Early Indian Independence Movement

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The beginnings of the Indian independence movement originated in the Indian revolt of 1857. Soldiers fighting for the British Eastern India company’s rebelled against British rule. The rebellion was harshly defeated creating a feeling of injustice among the Indian elites. The late 19th Century also witnessed a renaissance of Indian culture and with it a sense of cultural pride. Raja Rammohan Roy founded the influential Brahmo Samaj, which campaigned against the degradation of Hindu religion particularly they opposed superstitions like Sati and idol worship. The religious revival of Hindu culture was also inspired by spiritual figures like Ramakrishna Paramhansa, Swami Vivekananda, and Sri Aurobindo.

Particularly Swami Vivekananda became a hero of the Indian movement due to his exhortations for his Indian comrades to arise and transform the problems facing Indians. In 1885 at the suggestion of a retired British civil servant a group of eminent Indian elites formed the Indian National Congress. In the beginning, the National Congress was a very lose relatively apolitical body. Nevertheless, with time Congress started to attract the attention of radicals like Bipin Pal, and Tilak. These young revolutionaries had been the first to call for complete Indian independence and in some circumstances advocated violent resistance. One weakness of Congress, however, was that it could not attract any one of the Muslim population, it was also weakened by division about what the goals of the Congress were.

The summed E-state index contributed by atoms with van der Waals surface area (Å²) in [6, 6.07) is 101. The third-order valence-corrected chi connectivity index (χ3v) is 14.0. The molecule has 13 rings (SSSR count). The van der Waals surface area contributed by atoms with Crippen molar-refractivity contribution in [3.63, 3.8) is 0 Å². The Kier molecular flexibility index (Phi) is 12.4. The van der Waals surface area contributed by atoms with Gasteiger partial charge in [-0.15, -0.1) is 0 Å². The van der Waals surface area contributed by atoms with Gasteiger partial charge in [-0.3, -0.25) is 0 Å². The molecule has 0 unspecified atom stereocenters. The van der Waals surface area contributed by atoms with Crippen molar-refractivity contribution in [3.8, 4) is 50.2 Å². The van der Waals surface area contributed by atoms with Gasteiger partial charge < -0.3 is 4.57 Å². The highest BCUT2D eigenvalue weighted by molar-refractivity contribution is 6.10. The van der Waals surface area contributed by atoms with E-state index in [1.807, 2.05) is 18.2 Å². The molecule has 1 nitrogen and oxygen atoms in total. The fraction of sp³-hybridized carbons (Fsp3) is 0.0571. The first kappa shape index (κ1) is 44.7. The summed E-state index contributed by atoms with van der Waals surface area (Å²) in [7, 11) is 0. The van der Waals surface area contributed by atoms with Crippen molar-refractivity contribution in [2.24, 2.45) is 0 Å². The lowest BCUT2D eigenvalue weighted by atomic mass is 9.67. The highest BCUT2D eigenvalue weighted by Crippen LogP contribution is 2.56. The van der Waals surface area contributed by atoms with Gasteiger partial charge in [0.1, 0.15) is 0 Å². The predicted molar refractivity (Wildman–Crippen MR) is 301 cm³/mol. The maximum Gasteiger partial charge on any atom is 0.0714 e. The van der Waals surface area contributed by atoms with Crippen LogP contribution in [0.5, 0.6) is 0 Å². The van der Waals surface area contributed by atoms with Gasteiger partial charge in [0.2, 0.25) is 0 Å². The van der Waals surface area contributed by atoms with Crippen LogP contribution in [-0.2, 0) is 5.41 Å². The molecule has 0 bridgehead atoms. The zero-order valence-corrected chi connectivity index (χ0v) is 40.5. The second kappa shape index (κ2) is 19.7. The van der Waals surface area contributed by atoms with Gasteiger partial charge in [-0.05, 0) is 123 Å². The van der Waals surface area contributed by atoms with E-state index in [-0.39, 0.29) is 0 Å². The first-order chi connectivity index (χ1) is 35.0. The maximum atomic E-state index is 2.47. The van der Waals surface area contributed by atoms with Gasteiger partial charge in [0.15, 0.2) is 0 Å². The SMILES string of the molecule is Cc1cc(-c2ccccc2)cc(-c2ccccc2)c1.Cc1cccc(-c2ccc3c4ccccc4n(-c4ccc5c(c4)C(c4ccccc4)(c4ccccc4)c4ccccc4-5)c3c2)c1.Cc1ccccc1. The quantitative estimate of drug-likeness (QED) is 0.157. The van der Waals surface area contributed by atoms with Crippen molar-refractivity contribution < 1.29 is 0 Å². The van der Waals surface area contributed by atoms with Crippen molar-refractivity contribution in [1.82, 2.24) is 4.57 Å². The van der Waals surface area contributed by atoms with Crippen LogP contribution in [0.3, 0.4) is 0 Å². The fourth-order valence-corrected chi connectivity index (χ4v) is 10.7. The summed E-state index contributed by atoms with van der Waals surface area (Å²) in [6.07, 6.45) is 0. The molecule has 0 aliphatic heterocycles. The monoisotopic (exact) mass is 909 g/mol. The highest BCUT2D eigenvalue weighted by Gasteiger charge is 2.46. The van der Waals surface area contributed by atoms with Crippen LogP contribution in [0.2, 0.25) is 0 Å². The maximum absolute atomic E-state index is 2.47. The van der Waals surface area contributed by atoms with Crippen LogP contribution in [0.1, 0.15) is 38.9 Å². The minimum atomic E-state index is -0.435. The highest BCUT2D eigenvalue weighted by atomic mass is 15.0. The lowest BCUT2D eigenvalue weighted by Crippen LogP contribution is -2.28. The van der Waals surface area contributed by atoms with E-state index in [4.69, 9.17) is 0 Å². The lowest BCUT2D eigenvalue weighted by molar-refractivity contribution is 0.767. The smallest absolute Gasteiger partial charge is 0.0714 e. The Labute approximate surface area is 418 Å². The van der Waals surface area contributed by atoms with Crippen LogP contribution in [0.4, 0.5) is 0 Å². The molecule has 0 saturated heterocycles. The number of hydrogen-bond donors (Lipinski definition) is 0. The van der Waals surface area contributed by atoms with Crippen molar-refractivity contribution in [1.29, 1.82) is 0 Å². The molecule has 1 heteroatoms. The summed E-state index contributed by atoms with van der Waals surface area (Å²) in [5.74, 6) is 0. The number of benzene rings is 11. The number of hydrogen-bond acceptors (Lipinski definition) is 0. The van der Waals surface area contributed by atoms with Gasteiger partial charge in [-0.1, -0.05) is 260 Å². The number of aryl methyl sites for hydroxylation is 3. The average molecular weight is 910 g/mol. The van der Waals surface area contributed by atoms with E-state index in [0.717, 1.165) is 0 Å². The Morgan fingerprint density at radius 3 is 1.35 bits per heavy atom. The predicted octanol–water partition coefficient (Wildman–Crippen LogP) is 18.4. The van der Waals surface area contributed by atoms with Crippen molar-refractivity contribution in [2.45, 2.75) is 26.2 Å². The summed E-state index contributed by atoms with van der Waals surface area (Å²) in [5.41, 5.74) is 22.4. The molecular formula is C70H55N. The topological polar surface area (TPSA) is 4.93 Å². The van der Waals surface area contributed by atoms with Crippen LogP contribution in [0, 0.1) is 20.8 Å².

In 1905 the partition of Bengal created a wave of widespread unrest as people felt threatened by a British decision taken without consultation and seemingly promoting a strategy of divide and rule. It led to the first organized campaigns of Swadesh – the boycotting of British goods was so successful it’d be repeated several times. This also escalated the tensions between the British and Indian revolutionaries. In 1909 there was the notorious Alipore bomb trial where several Indian revolutionaries were put on trial including Sri Aurobindo. Throughout World War I there was initially a widespread feeling of goodwill towards the British war effort with the Indians contributing many men and resources to the war effort.

In response, the British introduced some policies to appease growing calls for Independence. The viceroy of India had allowed the military unprecedented powers in controlling any suspected revolutionaries. On 13 Apr 1919, a British commander Reginald Dyer ordered his men to shoot over one thousand rounds into a sizeable unarmed audience of civilians who’d gathered in Jallianwala Bagh a walled garden to celebrate a Sikh festival. The massacre enraged the Indian public by inflating the ranks of the Independence movement. The lack of action against the British commander only served to fuel the antagonism to the British.

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